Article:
Trippin' Out: Cheap Summer Travels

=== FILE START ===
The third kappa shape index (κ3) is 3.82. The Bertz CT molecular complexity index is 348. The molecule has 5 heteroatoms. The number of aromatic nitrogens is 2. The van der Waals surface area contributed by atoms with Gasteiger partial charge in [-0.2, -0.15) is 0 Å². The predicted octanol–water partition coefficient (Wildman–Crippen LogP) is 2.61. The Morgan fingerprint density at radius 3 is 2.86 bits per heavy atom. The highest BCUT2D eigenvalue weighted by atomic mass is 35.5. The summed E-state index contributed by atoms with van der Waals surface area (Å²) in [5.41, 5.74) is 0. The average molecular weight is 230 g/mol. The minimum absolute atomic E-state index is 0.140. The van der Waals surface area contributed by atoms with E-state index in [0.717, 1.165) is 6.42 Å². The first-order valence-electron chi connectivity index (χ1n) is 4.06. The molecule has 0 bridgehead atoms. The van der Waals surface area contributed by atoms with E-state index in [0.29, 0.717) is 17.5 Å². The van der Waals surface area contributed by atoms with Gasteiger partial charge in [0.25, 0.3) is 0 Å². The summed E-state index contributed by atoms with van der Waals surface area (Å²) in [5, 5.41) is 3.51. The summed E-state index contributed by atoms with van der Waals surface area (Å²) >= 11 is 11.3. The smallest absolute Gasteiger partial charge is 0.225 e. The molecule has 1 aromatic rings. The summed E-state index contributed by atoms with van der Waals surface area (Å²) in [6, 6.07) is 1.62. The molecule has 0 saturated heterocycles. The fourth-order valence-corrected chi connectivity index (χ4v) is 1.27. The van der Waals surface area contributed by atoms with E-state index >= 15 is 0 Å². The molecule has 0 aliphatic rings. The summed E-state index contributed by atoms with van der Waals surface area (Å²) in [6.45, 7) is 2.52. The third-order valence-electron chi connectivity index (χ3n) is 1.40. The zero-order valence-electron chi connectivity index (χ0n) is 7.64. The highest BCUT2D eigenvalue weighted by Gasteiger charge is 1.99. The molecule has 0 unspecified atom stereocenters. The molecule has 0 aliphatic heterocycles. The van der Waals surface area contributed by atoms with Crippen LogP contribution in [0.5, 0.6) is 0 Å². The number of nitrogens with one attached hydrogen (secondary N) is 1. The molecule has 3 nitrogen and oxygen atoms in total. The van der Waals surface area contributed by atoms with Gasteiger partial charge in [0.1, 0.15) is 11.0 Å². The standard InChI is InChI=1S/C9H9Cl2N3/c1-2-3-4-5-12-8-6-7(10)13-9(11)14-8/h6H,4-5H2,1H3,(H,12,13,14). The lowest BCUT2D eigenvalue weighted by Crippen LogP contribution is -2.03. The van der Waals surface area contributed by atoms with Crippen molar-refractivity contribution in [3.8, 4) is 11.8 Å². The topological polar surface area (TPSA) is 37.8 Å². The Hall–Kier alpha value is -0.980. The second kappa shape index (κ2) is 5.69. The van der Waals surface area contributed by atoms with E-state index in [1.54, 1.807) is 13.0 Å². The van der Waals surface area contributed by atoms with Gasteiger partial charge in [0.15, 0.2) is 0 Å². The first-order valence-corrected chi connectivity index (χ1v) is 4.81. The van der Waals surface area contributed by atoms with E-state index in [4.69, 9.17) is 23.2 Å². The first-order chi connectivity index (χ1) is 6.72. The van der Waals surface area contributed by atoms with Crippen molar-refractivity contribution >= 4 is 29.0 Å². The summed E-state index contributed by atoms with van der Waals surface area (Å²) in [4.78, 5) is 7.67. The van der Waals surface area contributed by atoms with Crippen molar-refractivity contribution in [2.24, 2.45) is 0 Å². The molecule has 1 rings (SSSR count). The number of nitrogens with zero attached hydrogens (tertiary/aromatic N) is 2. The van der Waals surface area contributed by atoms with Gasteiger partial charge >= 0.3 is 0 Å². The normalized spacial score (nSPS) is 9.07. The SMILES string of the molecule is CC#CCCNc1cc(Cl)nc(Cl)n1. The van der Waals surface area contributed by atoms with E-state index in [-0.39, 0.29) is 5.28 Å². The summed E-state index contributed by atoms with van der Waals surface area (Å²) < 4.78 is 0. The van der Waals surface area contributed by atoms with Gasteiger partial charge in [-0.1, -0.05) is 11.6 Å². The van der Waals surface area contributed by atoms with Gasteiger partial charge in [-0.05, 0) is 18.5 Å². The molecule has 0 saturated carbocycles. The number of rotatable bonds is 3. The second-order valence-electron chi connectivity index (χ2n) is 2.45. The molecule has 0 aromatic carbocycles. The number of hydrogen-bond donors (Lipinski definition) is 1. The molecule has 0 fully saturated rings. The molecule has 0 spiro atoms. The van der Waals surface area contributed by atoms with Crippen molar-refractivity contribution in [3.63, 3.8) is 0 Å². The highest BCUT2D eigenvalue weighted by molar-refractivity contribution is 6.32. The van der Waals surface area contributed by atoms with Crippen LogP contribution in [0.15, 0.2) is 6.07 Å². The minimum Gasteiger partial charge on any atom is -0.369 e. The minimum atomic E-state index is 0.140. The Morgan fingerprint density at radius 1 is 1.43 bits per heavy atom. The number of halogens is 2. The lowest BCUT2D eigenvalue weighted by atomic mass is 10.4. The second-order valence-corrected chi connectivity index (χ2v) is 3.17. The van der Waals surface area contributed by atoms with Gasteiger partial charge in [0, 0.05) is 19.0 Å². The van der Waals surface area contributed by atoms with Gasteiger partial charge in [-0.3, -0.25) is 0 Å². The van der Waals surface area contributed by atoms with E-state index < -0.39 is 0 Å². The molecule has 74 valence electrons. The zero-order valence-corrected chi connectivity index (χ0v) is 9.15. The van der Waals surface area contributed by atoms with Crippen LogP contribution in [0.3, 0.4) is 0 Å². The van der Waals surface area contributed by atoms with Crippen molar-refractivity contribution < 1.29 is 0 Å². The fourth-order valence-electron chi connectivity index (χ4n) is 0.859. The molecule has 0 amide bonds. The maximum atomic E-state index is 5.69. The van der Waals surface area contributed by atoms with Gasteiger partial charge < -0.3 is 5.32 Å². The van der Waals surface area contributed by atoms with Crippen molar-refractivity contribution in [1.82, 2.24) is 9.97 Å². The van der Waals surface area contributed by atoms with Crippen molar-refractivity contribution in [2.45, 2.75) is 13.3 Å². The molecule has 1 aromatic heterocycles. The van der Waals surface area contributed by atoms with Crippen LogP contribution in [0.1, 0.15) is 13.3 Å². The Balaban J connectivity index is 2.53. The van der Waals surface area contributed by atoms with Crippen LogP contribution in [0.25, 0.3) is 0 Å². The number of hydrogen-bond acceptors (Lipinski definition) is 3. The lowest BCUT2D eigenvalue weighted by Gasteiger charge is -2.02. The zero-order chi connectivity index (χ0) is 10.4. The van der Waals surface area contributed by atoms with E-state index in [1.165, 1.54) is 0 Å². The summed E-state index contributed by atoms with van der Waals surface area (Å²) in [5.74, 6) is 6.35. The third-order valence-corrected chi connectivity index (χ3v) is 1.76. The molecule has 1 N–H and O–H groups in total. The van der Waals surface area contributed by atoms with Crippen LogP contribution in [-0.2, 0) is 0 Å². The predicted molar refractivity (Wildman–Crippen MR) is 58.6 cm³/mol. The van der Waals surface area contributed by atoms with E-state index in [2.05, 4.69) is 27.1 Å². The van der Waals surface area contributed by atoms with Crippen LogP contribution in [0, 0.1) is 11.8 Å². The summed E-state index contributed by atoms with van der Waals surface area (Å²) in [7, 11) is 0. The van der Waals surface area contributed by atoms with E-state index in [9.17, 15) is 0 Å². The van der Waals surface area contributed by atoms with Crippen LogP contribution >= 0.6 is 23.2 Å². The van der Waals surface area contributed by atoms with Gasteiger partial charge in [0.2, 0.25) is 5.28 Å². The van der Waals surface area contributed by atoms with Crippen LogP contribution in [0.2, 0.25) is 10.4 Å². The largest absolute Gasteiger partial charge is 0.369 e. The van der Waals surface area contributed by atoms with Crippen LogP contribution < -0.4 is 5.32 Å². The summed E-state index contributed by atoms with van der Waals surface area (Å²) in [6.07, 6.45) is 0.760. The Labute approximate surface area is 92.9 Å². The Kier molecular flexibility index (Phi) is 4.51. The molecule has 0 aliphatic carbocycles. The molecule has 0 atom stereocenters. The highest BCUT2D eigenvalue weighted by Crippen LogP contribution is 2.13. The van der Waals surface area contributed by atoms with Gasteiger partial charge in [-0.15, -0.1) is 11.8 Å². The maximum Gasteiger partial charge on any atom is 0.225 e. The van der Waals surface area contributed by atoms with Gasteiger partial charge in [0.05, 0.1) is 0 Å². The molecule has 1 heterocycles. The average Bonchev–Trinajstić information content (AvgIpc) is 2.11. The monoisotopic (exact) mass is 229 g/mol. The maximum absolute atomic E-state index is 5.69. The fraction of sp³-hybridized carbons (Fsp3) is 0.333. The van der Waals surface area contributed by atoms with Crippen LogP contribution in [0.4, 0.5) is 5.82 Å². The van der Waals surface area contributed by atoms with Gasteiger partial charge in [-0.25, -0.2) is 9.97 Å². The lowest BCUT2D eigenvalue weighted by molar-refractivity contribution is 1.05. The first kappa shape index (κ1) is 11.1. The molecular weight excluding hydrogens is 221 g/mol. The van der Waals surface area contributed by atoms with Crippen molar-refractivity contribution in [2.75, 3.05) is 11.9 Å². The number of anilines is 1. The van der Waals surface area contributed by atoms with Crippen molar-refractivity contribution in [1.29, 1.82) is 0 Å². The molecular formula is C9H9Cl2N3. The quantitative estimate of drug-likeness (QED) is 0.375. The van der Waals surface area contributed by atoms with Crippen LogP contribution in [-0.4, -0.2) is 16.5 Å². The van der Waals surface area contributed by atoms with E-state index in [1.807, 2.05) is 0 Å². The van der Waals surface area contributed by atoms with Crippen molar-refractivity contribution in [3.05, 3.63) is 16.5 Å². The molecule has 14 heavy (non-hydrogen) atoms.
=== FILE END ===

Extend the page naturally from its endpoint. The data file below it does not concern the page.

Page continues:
In the late 1700s, young Europeans were encouraged to take a year to travel abroad. One of these young travelers, a Scotsman named James Boswell, explored the great cities of Western Europe. He continued to travel throughout his life and went on to pen one of the quintessential pieces of British literature, The Journal of a Tour to the Hebrides with Samuel Johnson.Nearly 200 years later, a 28 year old Jack Kerouac sought his road kicks in America. His legacy was On the Road, and a nation of millions followed him.Summer is the perfect time for a travel adventure. You could simply sun yourself in Cancun, shoot a roll of disposable panoramic film, and go home. But instead of passing through, why not get off the common trail? Enrich your travel with cultural experiences, get chummy with the locals, maybe even hitch a ride and get a free meal.YOU CAN GET THERE FROM HEREIf "getting there" is half the fun, actually "being there" must be one third of the fun, since you'll need about .17 of the fun to get home. With this much enjoyment riding on one decision, your destination merits thorough investigation. Blessed with a far-stretching highway system and cheap gas, every American has the obligation to take at least one extended road trip. For a chance to hear some of the best bands from around the world, head to Austin, Texas. Austin's diverse community was made famous by Richard Linklater's movie Slacker. Check out Guadalupe Street, known as "The Drag," for a taste of the hipster scene, cool record stores and cheap eats. Sure, other countries can claim fantastic scenery and exotic wildlife. But why fly halfway around the world when you can be eaten alive by a prehistoric reptile right here at home? The Okefenokee National Wildlife Refuge offers two- to five-day canoe trips and the chance to zip up your sleeping bag among the park's 20,000 alligators. The closest you'll ever come to feeling like a steaming hot dog, the Refuge is a one-hour car ride northwest of Jacksonville, Fla., and six hours southeast from Atlanta. Trails through the swamp allow you to explore the semi-tropical area, covered by vast prairies and diverse wildlife.If your idea of being "outdoorsy" produces visions of smoking outside a coffee shop, Portland may be the place for you. The city, located in the Northwest corner of Oregon, boasts a vibrant music scene, some of the country's best microbrews and more restaurants per capita than any city in the U.S. Known for their friendliness, residents can be pushed to their hostile worst by saying: "Hey, this place is the next Seattle." Considering a cross-country journey? Then earmark $5 for a day's hike through Bryce Canyon National Park in Utah. The otherworldly terrain will make you feel like you're in a Spaceman Spiff cartoon ("The freem propulsion blasters are useless!"). In fact, southern Utah was the inspiration for the Calvin and Hobbes strips. Harsh winters and rainstorms have created huge rock formations out of the brilliantly colored limestone. Both Bryce and nearby Zion National Park offer unbelievable hiking. While domestic travel has its charms, how could we overlook Europe, where due to current exchange rates, twenty bucks will get you a hot, flaky croissant. For bargain travel, even Eastern Europe is less Eastern than it used to be, and areas like Prague are lousy with Americans. "You have to push farther into Poland, Bulgaria, Romania," says Scott McNeely, executive editor of The Berkeley Guides travel series. "There's something like 25,000 Americans in Prague, which is like living in UC Berkeley."Consider Krakow, Poland, a city with a vibrant youth culture and a bargain to boot. "Krakow is an amazing town," says recent visitor David Lieb. "The old city is absolutely beautiful and full of pubs and clubs. You can get a huge plate of Polish food for under a dollar. Beers are excellent, and a pint is around a dollar."If Europe is out of your price range, why not visit our friendly Central American neighbors? Many Americans associate the area with CIA puppet governments and belligerent dictators rather than, say, sunbathing. Yet areas like Belize and Honduras are inexpensive and safe for travel.Roatun, an island off Honduras, is known for its Caribbean feel, clear water and white sandy beaches. You should be able to fly into Honduras for less than a cross-country domestic flight and find a double near the beach for about $10 a night. Now is a good time to go, before the area is overrun with discos and International Houses of Pancakes.Now that you know where to go, the question remains: how to go?BE A DRIVING FORCEWhen budget travelers examine their transportation options, what could compare to the sheer open-road independence, the thrill-a-minute excitement of stealing a car? For all of the fun of carjacking without the troublesome legal hassles, call a drive-a-way agency. The agency will find you an automobile that needs to be transported in the direction you're going. You only pay for the gas, and in some cases you can share the expense with riders, if you get approval from the rental company. It's especially easy to get a car going cross-country.For those interested in less pricey auto transportation, hitching may be an option. Generally considered unsafe in the U.S., if you're going to hitch a ride, Europe is the place to do it. In many countries, the automobile is considered more communal than in the States, but check your guidebook for advice regarding the safety of hitching in a particular area.Joel Bland spent a month catching rides through Ireland. "There are times when it's hard to get a ride," he says. "But there are worse places to be waiting than in the Irish countryside. I would never hitch in the States, but in Ireland it is considered a legitimate form of transportation. People hitch to the store and to school."The Let's Go guidebook for traveling in the U.S. presents its position on hitching candidly: "Hitchhiking in the United States is dangerous... Near metropoli like New York City and Los Angeles, hitching is insane and tantamount to suicide. In areas like rural Alaska and some island communities, hitching is reportedly less unsafe."TRAIN YOURSELFWhen traveling by rail in Europe, there's nothing like falling asleep in Belgium and waking up in Hungary. Or sleeping through Hungary and waking up in Finland. Eurail offers the best way to visit any of the 17 countries in which the trains travel, but you must purchase your pass before leaving the States. There are cheaper rates for riders under 26. Make sure the pass costs less than you would spend on individual trips, and get where you're headed in the time you've allotted yourself. "It's really important that I stuck to my schedule," Maddlai says. "If I had used up that pass I really would have been in trouble." In the summer months, you should make reservations on the trains or be prepared to fight for seats with travelers from around the world. Check with an up-to-date timetable as well, because arrival times change, and you may find yourself broke and stranded in Gutersloh.Unfortunately, America is sort of a one-horse town as far as trains go. There's certainly something romantic about seeing the Rockies through an observatory car, but people on a budget may consider flying for about the same price as taking Amtrak.TAKE THE PLANE, THE PLANE!When researching inexpensive flights, the true budget traveler should shop for airlines that avoid wasteful spending on flight simulators, maintenance or creature comforts like stabilized air pressure. If "safety" is something you get uptight about, then consider the following.Courier travel is reliable and may be the cheapest way to fly to any major city in the world. For a discounted rate, you can transport packages -- most likely time-sensitive documents -- for a courier agency. The downside is you probably won't be able to check in luggage, and there are restrictions on the length of your stay.Just call a courier agency about a week in advance to check the availability of flights. Show up at the airport, and an employee of the courier company gives you a ticket and baggage-claim slips. Once you arrive, deliver the claim slips to a waiting agent, and you're all set. You'll probably never even see what you're transporting, and the agent will check the baggage through customs.Ticket consolidators, also called "bucket shops," are another great deal. The cost benefit (10-40 percent off the lowest fares for commercial airline tickets) is offset by the fact that you're flying on an availability basis that's just above standby. At least your money will be refunded if you can't get on the plane, and unlike courier flights, you can check baggage.One service that uses consolidated travel is Airhitch, which offers one-way flights to Europe (non-peak season) for less than $200. You give them a five-day window when you can fly and three cities where you're willing to arrive."If you're the type of person who says I need to be in Paris at 2 p.m. on March 19th, Airhitch isn't for you," says experienced traveler Eugene Mazo. "If you just want to go to Europe and don't care which city you go to first or last, Airhitch is perfect. If you have a Eurail pass it doesn't really matter."Mazo, an editor at Let's Go, has flown to Europe numerous times using Airhitch-contracted airlines, though he can't necessarily remember which ones: "You don't really fly the name-brand airlines. I flew Air Pakistan to Amsterdam. Or was it Air Bangladesh?"Amongst all this yammering about saving money, don't forget to check the newspapers for discounts on standard commercial tickets. You may find a fare comparable to courier or consolidated tickets. STA and Council Travel specialize in finding the best deal on flights for younger travelers.GET ON THE BUS, GUSBusing in the States ignites images of too-close travel -- tight spaces, irritating strangers and stops at every warehouse district along the way. So if a trip on Greyhound sounds unappealing, consider an expedition on the Green Tortoise, the lobster-tail of bus travel.If you have the time, a Green Tortoise tour is cheap, convenient and gives you a chance to meet like-minded travelers. Tortoise trips reflect their San Francisco roots and are communal affairs where riders are provided with mattresses and sofas, and everyone shares food and helps prepare meals. These unpredictable road trips head cross-country or, starting in San Francisco, as far north as Alaska and as far south as Central America.Andrew Nystrom spent a month on the Green Tortoise to Guatemala. His bus mates were 40 travelers of diverse cultures from around the world, many of whom spent the previous year traveling before their southern migration."You hear so much about it being a hippie bus," Nystrom says. "I wouldn't call the people on my trip hippies. One of the drivers used to be a Hell's Angel. He was a great guy; he had been running trips into Mexico since '81. We'd pull off the road and find this abandoned resort all to ourselves. That happened about every time we pulled over. We'd find somewhere that was really unique that you'd never read about in a book."What European travel lacks in bus-driving Hell's Angels, it makes up in hostel-to-hostel pickup. The Eurobus Co. travels widely in Europe and allows passengers to get off anywhere along the route and pick up another bus two days later. You're guaranteed a seat with seven-day advanced notice, and hostel reservations can be made through a courier on the bus. CRIB FOR LESSOne of the truisms of cheap travel is that the benefits mirror the disadvantages. Often, you'll find yourself sleeping in a hostel with 20 snoring members of the same gender. But when you wake up, those snores turn to hearty, international laughter, slaps on the back, a shared drink, a drunken brawl, a punch in the nose. Lumpy mattresses beget friends for life.Hostels are the most common option for budget travelers, since they run about $5-20 a night. In Europe, hostels may be converted three-star hotels, resorts or castles. You can cook your own food, relax in communal areas and find rides going your way.When Joel Bland was hitching through Ireland, oftentimes he'd find a hostel recommended by the driver. He particularly remembers the time he was hitching through a stretch in Western Ireland and was picked up by a sheep farmer in an old Mercedes."The driver promised to take my friend and I all the way to Clifton if we could only 'stop for a drop' along the way," Bland says. "He ended up buying us each three pints of Ireland's finest before dropping us off at a hostel that he had picked for us. It was the best one in town." Unfortunately, many travelers overlook hostels when traveling in the U.S. Independently owned establishments, with their quirky owners and eclectic structures and furnishings, can be the best part of a trip.If you're headed South, the Hostel in the Forest in Brunswick, Ga., is one of the best in the country. Within an hour's drive of Savannah and Okefenokee, the hostel is a makeshift tree-house resort set among beautiful landscaping. If you're not careful, you may be asked to manage the place. More than a few guests have become employees.Visitors of all ages are welcome for stays up to three days at most Hostelling International (HI) hostels. HI offers booking preference and discounts for a membership fee of $25 at the nearly 5,000 hostels the agency oversees in 70 countries. While HI-affiliated lodging tends to be clean and safe, they are generally more strictly run, with rules regarding curfews and alcohol on the premises.For people traveling through Europe, The Berkeley Guides' McNeely recommends staying at campgrounds, which tend to have better facilities than their American counterparts. "A lot of Americans don't put much thought into camping in Europe," he says. "It's not just cooking eggs over a fire. There are bars, restaurants and showers on the grounds. You go to the cantina and drink a beer and meet other people. You can't put American expectations on camping in Europe. That's giving it short shrift."In Norway and Sweden you can camp on someone's property as long as you're not in sight of the road or within 150 meters of a dwelling. And in Turkey and Greece some hotels allow travelers to pitch a mat on their roof at night.WORK IT, BABY, WORK ITIf your love of travel is in conflict with your "personal and confidential" letters from credit card companies, consider financing your trips through odd jobs along the way. Crewing on a ship is one way to satisfy your wanderlust, though it can be dicey. Mark Richardson hit the Alaskan high seas in search of fast cash. Lured by newspaper ads which boasted top dollar for three months' work, his hard labors brought him about seven grand."I've worked at Taco Bell," Richardson says. "I know brutal, monotonous work. But nothing could have prepared me for a 16-hour day aboard a ship when the wind is blowing 50 and the waves are cresting at 15 feet."A less dangerous and probably more rewarding way to subsidize your travel is teaching English abroad. At one time, opportunities abounded for people who wanted to leverage their English skills into a free trip to Japan. But in most cases, to teach abroad you will need a functional knowledge of the country's language. English skills alone are more desirable in areas like Southeast Asia and Eastern Europe. "I had heard that you could teach English [in Eastern Europe], but I didn't know how easy it would be," says Daniel Hruschka, a Let's Go researcher/writer. Though he arrived without job prospects, Hruschka found a sign at his hostel calling for "two enthusiastic speakers of English." He ended up teaching "Mary Had a Little Lamb" to 5-year-olds at a summer camp outside Prague."The really important thing is to get connections right away," he says. "Going to bars, going to hostels, because you'll meet people who have been there a while and know where jobs are."If your language skills are lacking, The Council on International Educational Exchange (CIEE), can help. CIEE is a nonprofit educational organization that sponsors three- to sixth-month reciprocal programs with government approval, obtaining work authorization for U.S. students and recent graduates in Europe, Canada, New Zealand, Costa Rica and Jamaica. They won't find you a job, but for $160 they will set you up with work permits. The Council also coordinates volunteer projects on several continents. Many travelers find work waiting tables, tending bar or, depending on language fluency, working as interns. At the hostel where Hruschka was staying, he took a job as the night receptionist. He got paid to sleep while waiting for new guests, and the hourly was better than McDonald's, where, he says, "You have to work two hours to get a Big Mac."BRING IT ON HOMESo, what have we learned?Preparation for a lengthy trip should be extensive. What else is there to tell? If you have any problems, refer back to Section III, where we discuss how to say "It's not my fault," in 12 languages. Be flexible. Don't do anything abroad you wouldn't do in the States. Avoid making eye contact with strangers. Act Canadian. If you're traveling in a developing nation, don't ask guerrillas for directions. Don't drink the water -- unless you're near that spring where they bottle Perrier, and then go for it!Godspeed.